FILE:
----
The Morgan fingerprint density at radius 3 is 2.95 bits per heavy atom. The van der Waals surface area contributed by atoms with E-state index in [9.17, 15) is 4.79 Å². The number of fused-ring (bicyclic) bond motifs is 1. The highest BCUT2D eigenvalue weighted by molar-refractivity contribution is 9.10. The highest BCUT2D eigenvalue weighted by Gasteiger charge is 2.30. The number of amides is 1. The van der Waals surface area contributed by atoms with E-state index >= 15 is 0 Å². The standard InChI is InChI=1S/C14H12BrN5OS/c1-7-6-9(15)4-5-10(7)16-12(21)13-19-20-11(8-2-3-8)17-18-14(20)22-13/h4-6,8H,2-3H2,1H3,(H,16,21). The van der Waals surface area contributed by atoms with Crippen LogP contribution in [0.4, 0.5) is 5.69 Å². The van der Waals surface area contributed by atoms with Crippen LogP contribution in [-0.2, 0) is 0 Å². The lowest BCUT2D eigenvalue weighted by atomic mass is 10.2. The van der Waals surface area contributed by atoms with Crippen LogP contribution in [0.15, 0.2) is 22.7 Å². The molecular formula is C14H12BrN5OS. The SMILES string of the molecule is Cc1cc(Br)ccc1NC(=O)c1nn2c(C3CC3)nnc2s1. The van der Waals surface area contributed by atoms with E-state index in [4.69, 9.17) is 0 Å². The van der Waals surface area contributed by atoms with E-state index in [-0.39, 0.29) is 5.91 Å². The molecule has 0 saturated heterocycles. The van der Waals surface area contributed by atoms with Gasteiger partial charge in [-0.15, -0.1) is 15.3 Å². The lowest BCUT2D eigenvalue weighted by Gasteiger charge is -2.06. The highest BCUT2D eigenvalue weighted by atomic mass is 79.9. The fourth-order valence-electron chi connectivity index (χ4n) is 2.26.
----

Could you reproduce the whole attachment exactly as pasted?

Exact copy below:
The Morgan fingerprint density at radius 3 is 2.95 bits per heavy atom. The van der Waals surface area contributed by atoms with E-state index in [9.17, 15) is 4.79 Å². The number of fused-ring (bicyclic) bond motifs is 1. The highest BCUT2D eigenvalue weighted by molar-refractivity contribution is 9.10. The highest BCUT2D eigenvalue weighted by Gasteiger charge is 2.30. The number of amides is 1. The van der Waals surface area contributed by atoms with E-state index >= 15 is 0 Å². The standard InChI is InChI=1S/C14H12BrN5OS/c1-7-6-9(15)4-5-10(7)16-12(21)13-19-20-11(8-2-3-8)17-18-14(20)22-13/h4-6,8H,2-3H2,1H3,(H,16,21). The van der Waals surface area contributed by atoms with Crippen LogP contribution in [0.4, 0.5) is 5.69 Å². The van der Waals surface area contributed by atoms with Crippen LogP contribution in [-0.2, 0) is 0 Å². The lowest BCUT2D eigenvalue weighted by atomic mass is 10.2. The van der Waals surface area contributed by atoms with Crippen LogP contribution in [0.15, 0.2) is 22.7 Å². The molecular formula is C14H12BrN5OS. The SMILES string of the molecule is Cc1cc(Br)ccc1NC(=O)c1nn2c(C3CC3)nnc2s1. The van der Waals surface area contributed by atoms with E-state index in [4.69, 9.17) is 0 Å². The van der Waals surface area contributed by atoms with E-state index in [-0.39, 0.29) is 5.91 Å². The molecule has 0 saturated heterocycles. The van der Waals surface area contributed by atoms with Gasteiger partial charge in [-0.15, -0.1) is 15.3 Å². The lowest BCUT2D eigenvalue weighted by Gasteiger charge is -2.06. The highest BCUT2D eigenvalue weighted by atomic mass is 79.9. The fourth-order valence-electron chi connectivity index (χ4n) is 2.26.